The Role of the eif4ebp2 gene in the regulation of autism symptoms

The Role of the eif4ebp2 gene in the regulation of autism symptoms

In an article entitled, “Autism-related deficits via dysregulated eIF4E-dependent translational control published on the 17thJan.’13 issue of Nature (493:371-377),  Cristos G. Gkogkas and 15 other associates suggest that  hyperconnectivity of neuronal circuits owe to increased synaptic protein synthesis causes autism spectrum disorders (ASDs).  The investigators showed that the absence of the eukaryotic translation initiation factor 4E-binding protein 2 (4E-BP2) or eIF4E overexpression leads to increased translation of neuroligins  (a type 1 membrane protein), which are postsynaptic proteins linked to ASDs.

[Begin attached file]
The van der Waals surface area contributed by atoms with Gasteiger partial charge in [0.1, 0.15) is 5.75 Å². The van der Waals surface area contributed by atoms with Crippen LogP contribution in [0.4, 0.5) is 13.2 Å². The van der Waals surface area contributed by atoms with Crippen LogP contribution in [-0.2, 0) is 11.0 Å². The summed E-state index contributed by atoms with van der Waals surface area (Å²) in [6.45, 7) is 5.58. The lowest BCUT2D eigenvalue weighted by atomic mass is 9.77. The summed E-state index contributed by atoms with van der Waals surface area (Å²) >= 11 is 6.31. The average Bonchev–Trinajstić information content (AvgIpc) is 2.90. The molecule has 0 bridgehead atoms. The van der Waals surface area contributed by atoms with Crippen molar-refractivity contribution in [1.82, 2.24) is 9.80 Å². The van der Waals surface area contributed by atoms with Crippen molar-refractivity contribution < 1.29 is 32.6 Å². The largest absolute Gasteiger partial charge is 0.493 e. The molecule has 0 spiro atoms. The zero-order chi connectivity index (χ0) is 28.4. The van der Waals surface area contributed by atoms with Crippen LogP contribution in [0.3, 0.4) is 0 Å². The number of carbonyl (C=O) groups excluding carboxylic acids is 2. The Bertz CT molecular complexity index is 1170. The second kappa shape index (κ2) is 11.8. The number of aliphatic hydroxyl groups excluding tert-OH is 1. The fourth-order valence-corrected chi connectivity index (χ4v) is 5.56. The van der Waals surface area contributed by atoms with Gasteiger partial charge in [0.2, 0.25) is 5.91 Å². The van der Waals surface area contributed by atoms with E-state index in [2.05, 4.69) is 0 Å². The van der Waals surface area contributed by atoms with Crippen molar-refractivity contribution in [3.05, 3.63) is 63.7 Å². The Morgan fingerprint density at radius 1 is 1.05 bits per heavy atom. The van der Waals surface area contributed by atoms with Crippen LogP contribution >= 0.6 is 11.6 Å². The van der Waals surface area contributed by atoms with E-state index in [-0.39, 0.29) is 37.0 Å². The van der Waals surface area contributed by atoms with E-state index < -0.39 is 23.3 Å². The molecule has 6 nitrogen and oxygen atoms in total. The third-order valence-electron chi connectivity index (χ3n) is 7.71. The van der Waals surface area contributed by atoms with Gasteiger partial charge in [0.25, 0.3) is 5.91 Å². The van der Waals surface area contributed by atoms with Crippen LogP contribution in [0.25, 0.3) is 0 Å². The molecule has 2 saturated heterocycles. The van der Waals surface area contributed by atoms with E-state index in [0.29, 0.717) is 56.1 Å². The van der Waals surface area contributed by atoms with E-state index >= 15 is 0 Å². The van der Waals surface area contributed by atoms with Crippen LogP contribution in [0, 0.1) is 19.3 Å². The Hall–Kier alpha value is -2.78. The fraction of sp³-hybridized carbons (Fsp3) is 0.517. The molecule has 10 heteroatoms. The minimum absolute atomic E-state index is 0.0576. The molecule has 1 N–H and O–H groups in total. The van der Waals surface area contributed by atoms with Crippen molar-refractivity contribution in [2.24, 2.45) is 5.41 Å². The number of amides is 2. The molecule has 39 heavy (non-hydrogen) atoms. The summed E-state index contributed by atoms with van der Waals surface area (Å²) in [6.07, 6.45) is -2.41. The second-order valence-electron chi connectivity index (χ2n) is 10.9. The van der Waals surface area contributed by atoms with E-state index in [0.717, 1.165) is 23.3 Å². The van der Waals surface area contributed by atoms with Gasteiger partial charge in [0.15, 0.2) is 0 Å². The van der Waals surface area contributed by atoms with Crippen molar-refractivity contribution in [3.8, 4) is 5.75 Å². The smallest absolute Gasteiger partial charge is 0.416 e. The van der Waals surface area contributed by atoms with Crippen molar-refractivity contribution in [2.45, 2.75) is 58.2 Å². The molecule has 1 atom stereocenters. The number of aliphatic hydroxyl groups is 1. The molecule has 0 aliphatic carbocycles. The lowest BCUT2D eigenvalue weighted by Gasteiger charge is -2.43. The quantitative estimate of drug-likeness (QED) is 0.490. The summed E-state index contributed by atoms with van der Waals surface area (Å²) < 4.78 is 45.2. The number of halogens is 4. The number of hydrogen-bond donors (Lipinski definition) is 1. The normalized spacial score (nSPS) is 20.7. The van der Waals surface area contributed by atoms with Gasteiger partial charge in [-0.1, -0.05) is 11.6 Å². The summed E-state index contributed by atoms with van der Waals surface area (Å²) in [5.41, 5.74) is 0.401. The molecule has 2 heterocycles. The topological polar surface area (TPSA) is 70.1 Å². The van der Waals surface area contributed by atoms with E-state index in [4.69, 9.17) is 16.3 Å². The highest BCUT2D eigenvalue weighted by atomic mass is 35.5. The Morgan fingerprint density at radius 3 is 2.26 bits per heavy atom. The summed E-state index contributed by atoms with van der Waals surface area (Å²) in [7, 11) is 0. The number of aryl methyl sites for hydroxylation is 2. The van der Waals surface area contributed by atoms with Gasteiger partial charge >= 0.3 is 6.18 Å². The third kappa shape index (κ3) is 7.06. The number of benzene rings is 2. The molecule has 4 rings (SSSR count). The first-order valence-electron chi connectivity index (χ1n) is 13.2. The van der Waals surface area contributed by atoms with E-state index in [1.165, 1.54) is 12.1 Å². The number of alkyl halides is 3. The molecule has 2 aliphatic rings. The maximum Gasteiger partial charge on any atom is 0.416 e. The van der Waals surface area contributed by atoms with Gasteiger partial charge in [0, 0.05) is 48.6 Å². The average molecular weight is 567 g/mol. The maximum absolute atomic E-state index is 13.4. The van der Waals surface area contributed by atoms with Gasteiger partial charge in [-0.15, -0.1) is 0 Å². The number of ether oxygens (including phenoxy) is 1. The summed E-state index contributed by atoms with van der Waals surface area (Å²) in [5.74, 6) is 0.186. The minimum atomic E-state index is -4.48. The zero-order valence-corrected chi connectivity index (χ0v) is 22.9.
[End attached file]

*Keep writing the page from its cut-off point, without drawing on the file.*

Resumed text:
A survey of the literature reveals that mice without the Eif4ebp2 gene shows autism-like symptoms such as poor social interaction, distorted communication and recurring behaviors. Furthermore, researchers found that the mice showing autism-like-symptoms  were characterized by high levels of neuroligins. Mice that have the gene encoding 4E-BP2 (Eif4ebp2) knocked out exhibit an increased ratio of excitatory to inhibitory synaptic inputs and autistic-like behaviors. The striking observation was that only normalization of neuroligins 1 protein levels restores the usual excitation/ inhibition ratio and set right  the social behavior deficits. Thus, translational control by eIF4E regulates the synthesis of neuroligins, maintaining the balance between excitation and inhibition balance, and its imbalance  i.e., the impairment of a physiological regulatory mechanism produces ASD-like phenotypes.

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